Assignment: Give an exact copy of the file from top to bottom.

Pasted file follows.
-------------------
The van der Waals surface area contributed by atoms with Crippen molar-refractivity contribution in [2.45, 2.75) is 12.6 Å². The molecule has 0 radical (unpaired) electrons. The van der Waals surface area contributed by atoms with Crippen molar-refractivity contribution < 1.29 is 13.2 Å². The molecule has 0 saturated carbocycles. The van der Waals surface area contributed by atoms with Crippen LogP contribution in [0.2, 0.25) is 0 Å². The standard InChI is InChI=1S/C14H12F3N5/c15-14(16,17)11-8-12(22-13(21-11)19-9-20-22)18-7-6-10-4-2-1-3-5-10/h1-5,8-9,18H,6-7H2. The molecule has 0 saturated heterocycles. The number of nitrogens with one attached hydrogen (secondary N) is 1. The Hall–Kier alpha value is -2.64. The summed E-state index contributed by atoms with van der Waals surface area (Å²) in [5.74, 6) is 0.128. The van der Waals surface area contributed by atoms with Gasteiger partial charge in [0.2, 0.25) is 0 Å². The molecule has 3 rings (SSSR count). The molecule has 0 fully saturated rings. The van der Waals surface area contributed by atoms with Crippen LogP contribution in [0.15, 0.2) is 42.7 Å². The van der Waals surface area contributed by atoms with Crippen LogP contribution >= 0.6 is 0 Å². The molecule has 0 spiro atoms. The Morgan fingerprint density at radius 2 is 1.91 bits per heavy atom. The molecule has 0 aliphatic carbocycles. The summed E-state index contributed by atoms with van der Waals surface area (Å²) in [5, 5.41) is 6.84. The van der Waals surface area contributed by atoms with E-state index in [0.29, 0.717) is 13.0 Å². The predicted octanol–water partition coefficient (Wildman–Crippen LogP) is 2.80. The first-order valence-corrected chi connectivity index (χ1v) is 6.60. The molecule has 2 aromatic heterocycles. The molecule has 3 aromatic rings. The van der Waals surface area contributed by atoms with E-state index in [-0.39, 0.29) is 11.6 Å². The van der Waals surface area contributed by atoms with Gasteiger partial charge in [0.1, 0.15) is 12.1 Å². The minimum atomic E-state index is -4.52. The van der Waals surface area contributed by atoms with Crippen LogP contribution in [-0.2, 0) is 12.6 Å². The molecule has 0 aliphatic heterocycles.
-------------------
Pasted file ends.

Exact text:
The van der Waals surface area contributed by atoms with Crippen molar-refractivity contribution in [2.45, 2.75) is 12.6 Å². The molecule has 0 radical (unpaired) electrons. The van der Waals surface area contributed by atoms with Crippen molar-refractivity contribution < 1.29 is 13.2 Å². The molecule has 0 saturated carbocycles. The van der Waals surface area contributed by atoms with Crippen LogP contribution in [0.2, 0.25) is 0 Å². The standard InChI is InChI=1S/C14H12F3N5/c15-14(16,17)11-8-12(22-13(21-11)19-9-20-22)18-7-6-10-4-2-1-3-5-10/h1-5,8-9,18H,6-7H2. The molecule has 0 saturated heterocycles. The number of nitrogens with one attached hydrogen (secondary N) is 1. The Hall–Kier alpha value is -2.64. The summed E-state index contributed by atoms with van der Waals surface area (Å²) in [5.74, 6) is 0.128. The van der Waals surface area contributed by atoms with Gasteiger partial charge in [0.2, 0.25) is 0 Å². The molecule has 3 rings (SSSR count). The molecule has 0 fully saturated rings. The van der Waals surface area contributed by atoms with Crippen LogP contribution in [0.15, 0.2) is 42.7 Å². The van der Waals surface area contributed by atoms with Crippen LogP contribution >= 0.6 is 0 Å². The molecule has 0 spiro atoms. The Morgan fingerprint density at radius 2 is 1.91 bits per heavy atom. The molecule has 0 aliphatic carbocycles. The summed E-state index contributed by atoms with van der Waals surface area (Å²) in [5, 5.41) is 6.84. The van der Waals surface area contributed by atoms with E-state index in [0.29, 0.717) is 13.0 Å². The predicted octanol–water partition coefficient (Wildman–Crippen LogP) is 2.80. The first-order valence-corrected chi connectivity index (χ1v) is 6.60. The molecule has 2 aromatic heterocycles. The molecule has 3 aromatic rings. The van der Waals surface area contributed by atoms with E-state index in [-0.39, 0.29) is 11.6 Å². The van der Waals surface area contributed by atoms with Gasteiger partial charge in [0.1, 0.15) is 12.1 Å². The minimum atomic E-state index is -4.52. The van der Waals surface area contributed by atoms with Crippen LogP contribution in [-0.2, 0) is 12.6 Å². The molecule has 0 aliphatic heterocycles.